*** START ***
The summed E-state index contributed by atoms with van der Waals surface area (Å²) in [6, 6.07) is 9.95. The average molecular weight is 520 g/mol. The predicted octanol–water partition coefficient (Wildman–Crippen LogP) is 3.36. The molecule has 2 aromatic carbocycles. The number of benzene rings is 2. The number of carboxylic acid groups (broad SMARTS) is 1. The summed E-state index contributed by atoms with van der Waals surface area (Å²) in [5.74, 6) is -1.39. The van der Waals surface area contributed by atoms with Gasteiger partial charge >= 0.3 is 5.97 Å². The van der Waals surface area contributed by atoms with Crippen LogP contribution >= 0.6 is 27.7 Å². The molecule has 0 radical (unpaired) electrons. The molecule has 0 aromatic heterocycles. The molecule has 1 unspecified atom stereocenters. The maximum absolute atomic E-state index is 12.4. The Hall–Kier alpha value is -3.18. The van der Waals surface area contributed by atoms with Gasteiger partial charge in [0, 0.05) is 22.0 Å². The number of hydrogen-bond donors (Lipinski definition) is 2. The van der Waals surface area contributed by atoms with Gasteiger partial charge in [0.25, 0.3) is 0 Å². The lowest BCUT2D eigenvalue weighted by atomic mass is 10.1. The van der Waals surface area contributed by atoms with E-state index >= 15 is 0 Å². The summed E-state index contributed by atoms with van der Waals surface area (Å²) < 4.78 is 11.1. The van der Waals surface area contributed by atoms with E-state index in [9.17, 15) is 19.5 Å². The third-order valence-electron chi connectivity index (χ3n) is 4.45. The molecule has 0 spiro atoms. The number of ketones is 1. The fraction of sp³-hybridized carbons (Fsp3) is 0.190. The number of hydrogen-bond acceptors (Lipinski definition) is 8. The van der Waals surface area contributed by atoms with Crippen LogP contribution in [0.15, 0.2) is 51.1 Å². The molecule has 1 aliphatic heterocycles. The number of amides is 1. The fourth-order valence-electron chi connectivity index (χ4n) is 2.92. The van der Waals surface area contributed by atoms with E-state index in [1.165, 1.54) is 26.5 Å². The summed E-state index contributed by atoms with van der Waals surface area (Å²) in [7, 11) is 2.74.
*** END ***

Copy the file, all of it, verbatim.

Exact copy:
The summed E-state index contributed by atoms with van der Waals surface area (Å²) in [6, 6.07) is 9.95. The average molecular weight is 520 g/mol. The predicted octanol–water partition coefficient (Wildman–Crippen LogP) is 3.36. The molecule has 2 aromatic carbocycles. The number of benzene rings is 2. The number of carboxylic acid groups (broad SMARTS) is 1. The summed E-state index contributed by atoms with van der Waals surface area (Å²) in [5.74, 6) is -1.39. The van der Waals surface area contributed by atoms with Gasteiger partial charge >= 0.3 is 5.97 Å². The van der Waals surface area contributed by atoms with Crippen LogP contribution >= 0.6 is 27.7 Å². The molecule has 0 radical (unpaired) electrons. The molecule has 0 aromatic heterocycles. The molecule has 1 unspecified atom stereocenters. The maximum absolute atomic E-state index is 12.4. The Hall–Kier alpha value is -3.18. The van der Waals surface area contributed by atoms with Gasteiger partial charge in [0, 0.05) is 22.0 Å². The number of hydrogen-bond donors (Lipinski definition) is 2. The van der Waals surface area contributed by atoms with Gasteiger partial charge in [0.25, 0.3) is 0 Å². The lowest BCUT2D eigenvalue weighted by atomic mass is 10.1. The van der Waals surface area contributed by atoms with E-state index >= 15 is 0 Å². The summed E-state index contributed by atoms with van der Waals surface area (Å²) < 4.78 is 11.1. The van der Waals surface area contributed by atoms with E-state index in [9.17, 15) is 19.5 Å². The third-order valence-electron chi connectivity index (χ3n) is 4.45. The molecule has 0 spiro atoms. The number of ketones is 1. The fraction of sp³-hybridized carbons (Fsp3) is 0.190. The number of hydrogen-bond acceptors (Lipinski definition) is 8. The van der Waals surface area contributed by atoms with Crippen LogP contribution in [0.15, 0.2) is 51.1 Å². The molecule has 1 aliphatic heterocycles. The number of amides is 1. The fourth-order valence-electron chi connectivity index (χ4n) is 2.92. The van der Waals surface area contributed by atoms with E-state index in [1.165, 1.54) is 26.5 Å². The summed E-state index contributed by atoms with van der Waals surface area (Å²) in [7, 11) is 2.74.